In Palestine with his student, Nassif Isaac, to attend a PEL congress in April 1944, Megalli visited a couple of Jewish agricultural settlements, and his post-congress effusions in the Arabic-language magazine Asyut were worthy of a Jewish Agency newsreel: “We truly admired the magnificent labors undertaken by the Jews, who created, from the rocks and desert soil, fecund and fruit-bearing earth.” An invitation to PEL members to attend the first Egyptian national congress, an eight-day extravaganza to include visits to both mosques and synagogues and a train trip to the pyramids, elicited one hundred ten enthusiastic pledges. A failure to obtain visas for PEL members spurred one Jewish Esperantist to propose a new umbrella organization, the Near-Eastern Esperanto League (PROEL), to be based in Cairo. A counterproposal emerged, from another Jewish member of PEL: a series of coordinated, joint ventures for the EEA and the PEL, including a shared headquarters, which would alternate between Tel Aviv and Cairo; a committee to entreat the Universal Esperanto Association to hold an upcoming annual congress in the Near East; and a collaboratively edited bulletin. As Jews, they were building a Jewish state, but as Esperantists, they saw themselves as Near-Easterners.
But two weeks before the liberation of Buchenwald, when the PEL next convened in Jerusalem, neither the Egyptians nor the local Arabs attended. Between the end of World War II and 1948, Modan found only occasional gestures of goodwill and sporadic visits between EEA and PEL members. When the grapeshot of scattered Arab-Jewish conflicts became artillery rounds, relations between the PEL and EEA ceased and their fortunes diverged. The PEL, now the Esperanto League of Israel (ELI), licked its wounds and welcomed a new influx of Esperantists from among the Jewish refugees. But the war of 1948-9 put paid to Esperanto in Egypt, and by 1951, with most of its foreign membership having dispersed, the EEA lapsed. Nassif Isaac, photographed in 1944 on a Jerusalem street, arm in arm with his Egyptian mentor and Jewish samideanoj—literally, “same-ideaniks,” what Esperantists affectionately call one another—went on to write books about spiritualism and reincarnation. He himself became a revenant, year after year, the sole Arab delegate to the Universal Congress.
The road from Istanbul to Iznik winds past highrises, sport stadiums and blacktops, bumps up against the ferry port at the Sea of Marmara and resumes, on the far shore, in countryside. We drive past olive groves and fields of anemones studded with beehives; the tangy honeycombs of Turkish bees, busier at their labors than all but Chinese bees, taste like the bees went out for curry the night before.
On the bus, I’m sitting with conference organizer Murat Ozdizdar, a compact, smooth-shaven high school chemistry teacher in his midforties. In an olive-green Timberland fleece, he looks game and prepared, like a hiker heading into the backwoods. Murat and I have met before, at an Esperanto conference in Hanoi. Since then he’s traveled overland in Nepal and Cambodia, and he itemizes on his fingers (in euros), the fantastic economies he discovered there. When he visited America, the generosity of American acquaintances—the in-laws of a cousin’s friend, the friends of a cousin’s in-laws—proved a perfect complement (in dollars) for his own stunning feats of thrift. Murat, with an eye to the future of the Turkish movement, has in tow three of his star chemistry students. After a two-week crash course in Esperanto with a teacher flown in from Serbia, they will soon be up and running. But not yet: now they’re chatting in Turkish, sprawled over comic books, dozing over their iPods. From time to time, Ringo Starr begins to sing “In the towowown where I was born” and someone answers a cell phone. Also on the bus are Branko, a Serbian actor and Esperanto broadcaster, formerly in aeronautics (“times were OK on earth, but not so good in the sky”) and Adrian, an affable, worldly, retired public health professor from Maastricht who tells me his mother was Anne Frank’s third-grade teacher. “Was she unusual?” I ask, and he shrugs, as if to say, no man is a hero to his valet. Adrian now runs a B&B called Esperanto Domo; Esperantists stay gratis. When we arrive in Iznik, he peers at a city map, swiftly decodes the iconic beer steins ringing the lake, and heads lakeward.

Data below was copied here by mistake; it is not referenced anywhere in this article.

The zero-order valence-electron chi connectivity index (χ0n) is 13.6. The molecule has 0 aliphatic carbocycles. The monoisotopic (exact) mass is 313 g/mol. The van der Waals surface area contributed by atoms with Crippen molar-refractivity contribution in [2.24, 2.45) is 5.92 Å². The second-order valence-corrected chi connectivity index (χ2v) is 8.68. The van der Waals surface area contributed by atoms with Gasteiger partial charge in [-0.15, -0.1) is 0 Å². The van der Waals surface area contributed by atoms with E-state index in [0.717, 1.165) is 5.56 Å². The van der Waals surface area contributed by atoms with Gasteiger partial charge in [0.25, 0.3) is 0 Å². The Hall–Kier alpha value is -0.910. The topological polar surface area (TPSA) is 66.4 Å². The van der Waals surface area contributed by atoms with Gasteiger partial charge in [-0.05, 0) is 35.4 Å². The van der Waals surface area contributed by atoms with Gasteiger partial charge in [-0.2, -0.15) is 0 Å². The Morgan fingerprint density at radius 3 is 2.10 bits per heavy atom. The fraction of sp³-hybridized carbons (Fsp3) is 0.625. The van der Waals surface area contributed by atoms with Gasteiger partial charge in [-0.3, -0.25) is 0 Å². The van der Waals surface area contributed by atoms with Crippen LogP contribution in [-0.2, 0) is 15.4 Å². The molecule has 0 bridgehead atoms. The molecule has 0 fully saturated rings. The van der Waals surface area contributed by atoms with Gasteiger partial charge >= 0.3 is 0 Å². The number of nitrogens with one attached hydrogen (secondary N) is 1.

Iznik, famed for brilliant floral tiles that line the walls of the harem in Topkapi Palace, is an unlikely site for a ceramics industry. It’s located on a fault line thirty minutes from the site of an earthquake that killed an estimated forty thousand people ten years ago and remains, as a Turkish conferee put it, “seismologically interesting.” In fact, Murat’s nose for a bargain has sniffed out a dormitory for seismologists, where shared rooms go for twelve euros (sixteen dollars) per night. There is no registration table, no written program, no solena malfermo (official opening) at which the Esperanto anthem, Zamenhof’s hymn “La Espero,” is customarily sung. There are also no nametags, that standby of Esperanto gatherings, but within hours people have improvised them from luggage tags.